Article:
Will BootCamp Hurt Software Development for Mac?
Now that every Windows software can be easily accessed over the Mac, why should software vendors develop dedicated Mac versions of the same applications? I'm sure a few companies that understand the value of the unique Mac user experience will continue to do it but many others might just give up. After all, it's a lot of work to start from scratch for a platform that is not as widely distributed. The argument that Mac users will be deprived from using the software is no longer valid.
So as companies decide to skip developing Mac versions of their software in view of BootCamp, it has got to hurt Apple in some way. Right?
Not really. In the long term Apple's decision to allow Windows might still play out in their favor. Here's why. If BootCamp and other new ways of marrying windows with Mac turn out to be hugely successful in making people switch, Mac's market share would grow so big that it would be impossible to ignore the platform. Users would refuse to put up with the inferior Windows user experience and demand they get it over the Mac. That's the power of the user experience.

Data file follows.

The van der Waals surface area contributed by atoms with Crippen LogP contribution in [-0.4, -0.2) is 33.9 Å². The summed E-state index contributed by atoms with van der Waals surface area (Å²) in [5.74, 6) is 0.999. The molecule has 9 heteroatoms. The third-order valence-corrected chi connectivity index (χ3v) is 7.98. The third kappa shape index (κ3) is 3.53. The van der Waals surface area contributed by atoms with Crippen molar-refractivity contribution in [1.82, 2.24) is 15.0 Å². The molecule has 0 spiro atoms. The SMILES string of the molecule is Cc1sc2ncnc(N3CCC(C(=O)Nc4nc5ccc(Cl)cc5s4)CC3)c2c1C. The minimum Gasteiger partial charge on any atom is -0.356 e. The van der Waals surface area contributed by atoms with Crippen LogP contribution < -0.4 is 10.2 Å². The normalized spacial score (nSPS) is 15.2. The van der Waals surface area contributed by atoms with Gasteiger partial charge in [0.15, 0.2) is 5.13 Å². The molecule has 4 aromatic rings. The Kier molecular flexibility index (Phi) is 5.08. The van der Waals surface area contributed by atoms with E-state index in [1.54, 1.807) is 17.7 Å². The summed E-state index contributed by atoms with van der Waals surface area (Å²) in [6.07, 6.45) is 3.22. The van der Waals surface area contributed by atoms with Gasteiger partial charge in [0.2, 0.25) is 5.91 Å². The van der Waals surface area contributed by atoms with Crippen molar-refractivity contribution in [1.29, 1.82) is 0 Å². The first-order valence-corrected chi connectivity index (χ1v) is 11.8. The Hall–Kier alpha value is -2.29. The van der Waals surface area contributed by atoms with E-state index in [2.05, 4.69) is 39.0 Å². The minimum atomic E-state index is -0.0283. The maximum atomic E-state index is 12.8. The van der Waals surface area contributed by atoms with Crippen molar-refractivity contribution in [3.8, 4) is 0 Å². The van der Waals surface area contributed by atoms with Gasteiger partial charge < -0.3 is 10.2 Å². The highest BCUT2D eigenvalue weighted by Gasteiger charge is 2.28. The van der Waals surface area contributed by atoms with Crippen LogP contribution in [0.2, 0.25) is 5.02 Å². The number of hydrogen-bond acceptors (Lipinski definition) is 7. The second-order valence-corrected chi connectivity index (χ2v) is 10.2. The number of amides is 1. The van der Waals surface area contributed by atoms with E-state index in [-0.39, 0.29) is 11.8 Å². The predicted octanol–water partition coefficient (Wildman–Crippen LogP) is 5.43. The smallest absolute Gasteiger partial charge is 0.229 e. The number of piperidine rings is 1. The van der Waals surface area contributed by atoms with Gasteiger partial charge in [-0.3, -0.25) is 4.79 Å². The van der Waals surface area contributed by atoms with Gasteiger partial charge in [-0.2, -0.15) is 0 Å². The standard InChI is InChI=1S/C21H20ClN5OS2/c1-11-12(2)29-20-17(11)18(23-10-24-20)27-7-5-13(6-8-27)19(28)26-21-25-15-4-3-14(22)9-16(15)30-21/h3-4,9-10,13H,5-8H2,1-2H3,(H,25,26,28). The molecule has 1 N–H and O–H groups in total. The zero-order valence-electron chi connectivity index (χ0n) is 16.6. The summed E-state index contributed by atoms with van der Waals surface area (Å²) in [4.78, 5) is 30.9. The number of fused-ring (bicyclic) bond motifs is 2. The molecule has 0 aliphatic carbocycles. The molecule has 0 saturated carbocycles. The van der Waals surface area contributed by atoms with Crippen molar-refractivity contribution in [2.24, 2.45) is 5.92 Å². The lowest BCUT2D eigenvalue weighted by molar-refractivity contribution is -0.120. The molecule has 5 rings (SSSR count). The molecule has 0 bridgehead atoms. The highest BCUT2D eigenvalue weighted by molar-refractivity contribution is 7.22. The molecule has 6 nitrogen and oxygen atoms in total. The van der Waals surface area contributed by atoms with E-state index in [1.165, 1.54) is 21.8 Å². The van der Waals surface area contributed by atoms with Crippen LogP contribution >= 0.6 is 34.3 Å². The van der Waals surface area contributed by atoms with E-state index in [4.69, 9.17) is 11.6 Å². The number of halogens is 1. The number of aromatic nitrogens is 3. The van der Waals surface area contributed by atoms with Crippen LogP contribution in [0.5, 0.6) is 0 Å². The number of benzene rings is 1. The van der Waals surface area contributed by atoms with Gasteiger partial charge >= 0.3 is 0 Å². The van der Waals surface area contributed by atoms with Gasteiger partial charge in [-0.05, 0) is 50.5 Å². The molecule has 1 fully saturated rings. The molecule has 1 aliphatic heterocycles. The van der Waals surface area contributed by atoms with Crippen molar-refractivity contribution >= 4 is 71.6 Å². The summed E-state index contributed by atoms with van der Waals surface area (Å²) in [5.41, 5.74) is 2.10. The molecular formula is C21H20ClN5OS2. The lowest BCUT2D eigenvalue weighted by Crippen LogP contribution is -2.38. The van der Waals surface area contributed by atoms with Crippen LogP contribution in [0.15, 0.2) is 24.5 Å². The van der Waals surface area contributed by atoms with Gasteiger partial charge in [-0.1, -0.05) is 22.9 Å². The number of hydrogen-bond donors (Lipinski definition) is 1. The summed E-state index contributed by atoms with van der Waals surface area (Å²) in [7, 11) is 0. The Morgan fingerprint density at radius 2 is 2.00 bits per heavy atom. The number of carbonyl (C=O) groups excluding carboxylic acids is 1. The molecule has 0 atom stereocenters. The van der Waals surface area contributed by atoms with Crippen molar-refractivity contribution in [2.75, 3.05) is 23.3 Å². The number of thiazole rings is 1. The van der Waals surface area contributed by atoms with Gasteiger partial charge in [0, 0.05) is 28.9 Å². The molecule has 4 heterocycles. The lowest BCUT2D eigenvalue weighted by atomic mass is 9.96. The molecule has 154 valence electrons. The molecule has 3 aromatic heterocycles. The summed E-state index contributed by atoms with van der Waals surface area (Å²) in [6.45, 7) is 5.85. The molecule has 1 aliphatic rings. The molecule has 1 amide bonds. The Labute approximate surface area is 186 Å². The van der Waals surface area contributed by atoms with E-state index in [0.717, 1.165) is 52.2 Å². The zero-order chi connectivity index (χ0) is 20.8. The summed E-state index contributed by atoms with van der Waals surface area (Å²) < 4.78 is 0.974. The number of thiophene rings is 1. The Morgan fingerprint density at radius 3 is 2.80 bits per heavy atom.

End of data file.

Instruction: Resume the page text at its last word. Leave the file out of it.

That's also a terrific gamble by Steve Jobs. But any way you look at it Apple seems poised to achieve truly big things. I'd be buying Apple's stock now if I could. For some reason Wall Street analysts have a "hold" rating on Apple. Even the stock hasn't risen as much since the BootCamp news as it should, considering how big this is going to be. Perfect time to invest in Apple.
Motleyfool: A tipping point for Apple
NewsWeek: Win on Mac: A Sign of the Apocalypse?
BusinessWeek: 50% of new Mac buyers are switchers
Robert Cringely: Windows app might run natively on Mac
The Inquirer: Macbook Pro now pre-loaded with Windows
InfiniteLoop: Adobe promises to continue with Mac versions
Sci-Tech today: Microsoft's Worst Nightmare
Macnn: Needham maintains "hold" on AAPL
My previous posts on Apple:
Smithsonian Interview of Steve Jobs from 1995
Lesson from Jobs' life
On Apple's decision to partner with HP
On Jef Raskin
Unveiling of iPod Nano
Apple's User Experience advantage